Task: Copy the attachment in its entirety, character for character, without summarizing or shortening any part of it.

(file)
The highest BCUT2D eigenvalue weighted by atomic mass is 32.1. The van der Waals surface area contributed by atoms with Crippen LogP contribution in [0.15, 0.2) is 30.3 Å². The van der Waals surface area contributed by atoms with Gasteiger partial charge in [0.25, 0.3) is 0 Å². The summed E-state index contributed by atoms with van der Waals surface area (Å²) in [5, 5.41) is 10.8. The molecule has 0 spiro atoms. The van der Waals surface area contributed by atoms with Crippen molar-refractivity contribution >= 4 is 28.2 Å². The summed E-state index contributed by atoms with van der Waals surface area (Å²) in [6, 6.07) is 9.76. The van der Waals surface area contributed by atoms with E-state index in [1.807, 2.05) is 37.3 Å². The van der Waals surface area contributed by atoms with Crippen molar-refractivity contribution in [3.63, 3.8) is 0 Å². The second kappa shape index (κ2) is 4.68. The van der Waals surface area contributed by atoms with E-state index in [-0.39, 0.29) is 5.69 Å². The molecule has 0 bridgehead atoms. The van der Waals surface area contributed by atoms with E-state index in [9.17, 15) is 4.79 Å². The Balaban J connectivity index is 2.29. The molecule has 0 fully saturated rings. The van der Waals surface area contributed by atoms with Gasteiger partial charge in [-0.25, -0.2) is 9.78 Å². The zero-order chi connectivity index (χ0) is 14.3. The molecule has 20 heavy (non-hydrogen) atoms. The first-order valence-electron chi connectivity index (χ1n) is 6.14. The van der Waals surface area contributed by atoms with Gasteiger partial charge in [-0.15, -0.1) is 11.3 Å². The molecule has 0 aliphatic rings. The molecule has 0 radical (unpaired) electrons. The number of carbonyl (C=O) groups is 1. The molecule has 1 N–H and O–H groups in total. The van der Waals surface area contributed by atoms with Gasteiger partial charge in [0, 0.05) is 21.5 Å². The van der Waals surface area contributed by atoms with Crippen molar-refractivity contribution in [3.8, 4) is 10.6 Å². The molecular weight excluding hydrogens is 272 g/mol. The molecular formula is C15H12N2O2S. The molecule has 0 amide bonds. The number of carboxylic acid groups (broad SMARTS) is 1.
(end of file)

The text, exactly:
The highest BCUT2D eigenvalue weighted by atomic mass is 32.1. The van der Waals surface area contributed by atoms with Crippen LogP contribution in [0.15, 0.2) is 30.3 Å². The van der Waals surface area contributed by atoms with Gasteiger partial charge in [0.25, 0.3) is 0 Å². The summed E-state index contributed by atoms with van der Waals surface area (Å²) in [5, 5.41) is 10.8. The molecule has 0 spiro atoms. The van der Waals surface area contributed by atoms with Crippen molar-refractivity contribution >= 4 is 28.2 Å². The summed E-state index contributed by atoms with van der Waals surface area (Å²) in [6, 6.07) is 9.76. The van der Waals surface area contributed by atoms with E-state index in [1.807, 2.05) is 37.3 Å². The van der Waals surface area contributed by atoms with Crippen molar-refractivity contribution in [3.63, 3.8) is 0 Å². The second kappa shape index (κ2) is 4.68. The van der Waals surface area contributed by atoms with E-state index in [-0.39, 0.29) is 5.69 Å². The molecule has 0 bridgehead atoms. The van der Waals surface area contributed by atoms with E-state index in [9.17, 15) is 4.79 Å². The Balaban J connectivity index is 2.29. The molecule has 0 fully saturated rings. The van der Waals surface area contributed by atoms with Gasteiger partial charge in [-0.25, -0.2) is 9.78 Å². The zero-order chi connectivity index (χ0) is 14.3. The molecule has 20 heavy (non-hydrogen) atoms. The first-order valence-electron chi connectivity index (χ1n) is 6.14. The van der Waals surface area contributed by atoms with Gasteiger partial charge in [-0.15, -0.1) is 11.3 Å². The molecule has 0 aliphatic rings. The molecule has 0 radical (unpaired) electrons. The number of carbonyl (C=O) groups is 1. The molecule has 1 N–H and O–H groups in total. The van der Waals surface area contributed by atoms with Gasteiger partial charge in [0, 0.05) is 21.5 Å². The van der Waals surface area contributed by atoms with Crippen molar-refractivity contribution in [3.8, 4) is 10.6 Å². The molecular weight excluding hydrogens is 272 g/mol. The molecular formula is C15H12N2O2S. The molecule has 0 amide bonds. The number of carboxylic acid groups (broad SMARTS) is 1.